Other researchers had previously proposed nickel as a more economical solution, but carbon byproducts would build up and the surface nanoparticles would bind together on the cheaper metal, fundamentally changing the composition and geometry of the catalyst and rendering it useless.

The difficulty arises from the lack of control on scores of active sites over the bulky catalysts surfaces because any refinement procedures attempted also change the nature of the catalyst itself,” Yavuz said.

The researchers produced nickel-molybdenum nanoparticles under a reductive environment in the presence of a single crystalline magnesium oxide. As the ingredients were heated under reactive gas, the nanoparticles moved on the pristine crystal surface seeking anchoring points. The resulting activated catalyst sealed its own high-energy active sites and permanently fixed the location of the nanoparticles — meaning that the nickel-based catalyst will not have a carbon build up, nor will the surface particles bind to one another.

It took us almost a year to understand the underlying mechanism,” said first author Youngdong Song, a graduate student in the Department of Chemical and Biomolecular Engineering at KAIST. “Once we studied all the chemical events in detail, we were shocked.”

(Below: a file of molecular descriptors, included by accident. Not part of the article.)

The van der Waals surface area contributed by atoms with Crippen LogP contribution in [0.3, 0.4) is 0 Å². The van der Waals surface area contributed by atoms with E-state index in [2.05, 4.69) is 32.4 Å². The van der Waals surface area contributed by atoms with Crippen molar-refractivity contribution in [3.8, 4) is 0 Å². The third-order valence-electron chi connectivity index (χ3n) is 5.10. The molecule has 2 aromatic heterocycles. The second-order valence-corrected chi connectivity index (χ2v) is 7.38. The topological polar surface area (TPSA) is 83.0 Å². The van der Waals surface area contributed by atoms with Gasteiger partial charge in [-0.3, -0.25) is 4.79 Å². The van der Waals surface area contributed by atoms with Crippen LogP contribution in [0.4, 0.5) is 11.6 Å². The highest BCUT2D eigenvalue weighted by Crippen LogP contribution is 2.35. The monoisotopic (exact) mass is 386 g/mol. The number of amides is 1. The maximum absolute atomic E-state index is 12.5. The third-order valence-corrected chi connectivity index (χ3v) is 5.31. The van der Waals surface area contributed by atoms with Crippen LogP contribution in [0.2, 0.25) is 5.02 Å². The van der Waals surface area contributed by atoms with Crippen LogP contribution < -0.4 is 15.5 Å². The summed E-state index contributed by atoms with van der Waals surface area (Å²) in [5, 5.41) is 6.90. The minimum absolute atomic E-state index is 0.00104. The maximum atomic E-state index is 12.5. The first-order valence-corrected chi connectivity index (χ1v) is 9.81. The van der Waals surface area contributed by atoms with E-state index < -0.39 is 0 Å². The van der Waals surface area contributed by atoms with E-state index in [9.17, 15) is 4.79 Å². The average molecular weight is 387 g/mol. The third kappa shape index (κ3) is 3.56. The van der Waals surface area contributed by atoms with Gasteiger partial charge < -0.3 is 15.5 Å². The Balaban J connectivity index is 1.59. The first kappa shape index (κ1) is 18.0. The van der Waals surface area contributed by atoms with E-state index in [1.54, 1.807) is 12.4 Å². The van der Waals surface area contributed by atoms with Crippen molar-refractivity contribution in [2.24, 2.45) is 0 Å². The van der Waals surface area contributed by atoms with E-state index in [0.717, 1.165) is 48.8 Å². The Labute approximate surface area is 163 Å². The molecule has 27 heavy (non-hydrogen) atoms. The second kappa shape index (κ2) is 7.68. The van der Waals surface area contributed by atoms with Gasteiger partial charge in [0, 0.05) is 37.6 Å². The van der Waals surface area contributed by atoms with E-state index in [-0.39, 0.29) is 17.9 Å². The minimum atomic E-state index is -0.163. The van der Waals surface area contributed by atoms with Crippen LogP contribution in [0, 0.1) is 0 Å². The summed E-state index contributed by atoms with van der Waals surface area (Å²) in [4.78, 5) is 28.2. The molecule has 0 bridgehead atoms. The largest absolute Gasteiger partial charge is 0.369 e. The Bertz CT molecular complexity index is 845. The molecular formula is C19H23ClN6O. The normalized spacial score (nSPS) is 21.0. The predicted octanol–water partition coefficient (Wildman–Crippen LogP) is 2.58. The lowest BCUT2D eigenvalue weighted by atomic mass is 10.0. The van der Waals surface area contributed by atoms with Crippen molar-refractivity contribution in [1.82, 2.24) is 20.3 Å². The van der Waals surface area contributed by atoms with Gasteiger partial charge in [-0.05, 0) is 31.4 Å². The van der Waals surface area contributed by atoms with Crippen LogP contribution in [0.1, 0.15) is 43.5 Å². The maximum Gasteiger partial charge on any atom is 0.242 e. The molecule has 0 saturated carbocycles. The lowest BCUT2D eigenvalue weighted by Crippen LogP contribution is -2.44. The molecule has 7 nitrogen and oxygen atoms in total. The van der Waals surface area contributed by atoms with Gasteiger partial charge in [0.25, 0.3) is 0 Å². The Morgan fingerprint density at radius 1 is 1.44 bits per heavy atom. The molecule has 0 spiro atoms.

The researchers dubbed the catalyst Nanocatalysts on Single Crystal Edges (NOSCE). The magnesium-oxide nanopowder comes from a finely structured form of magnesium oxide, where the molecules bind continuously to the edge. There are no breaks or defects in the surface, allowing for uniform and predictable reactions.

Our study solves a number of challenges the catalyst community faces,” Yavuz said. “We believe the NOSCE mechanism will improve other inefficient catalytic reactions and provide even further savings of greenhouse gas emissions.

Source: https://news.kaist.ac.kr/

How To Make Fuel From Tree Waste

Might tree roots, twigs and branches one day be used to power cars? That’s what a Swedish researcher is hoping after developing a pulp byproduct that – on a modest scale – does just that.

Chemical engineering scientist Christian Hulteberg, from Lund University, has used the black liquor residue from pulp and paper manufacturing to create a polymer called lignin.

After purification and filtration, that is then turned into a gasoline mixture.


We’re actually using the stuff of the wood that they don’t use when they make paper and pulp… It adds value to low-value components of the tree,” he told Reuters.

In environmental terms, he says that gives it an advantage over other biofuels such as ethanol. “A lot of the controversy with ethanol production has been the use of feedstock that you can actually eat,” he said.

Source: https://www.reuters.com/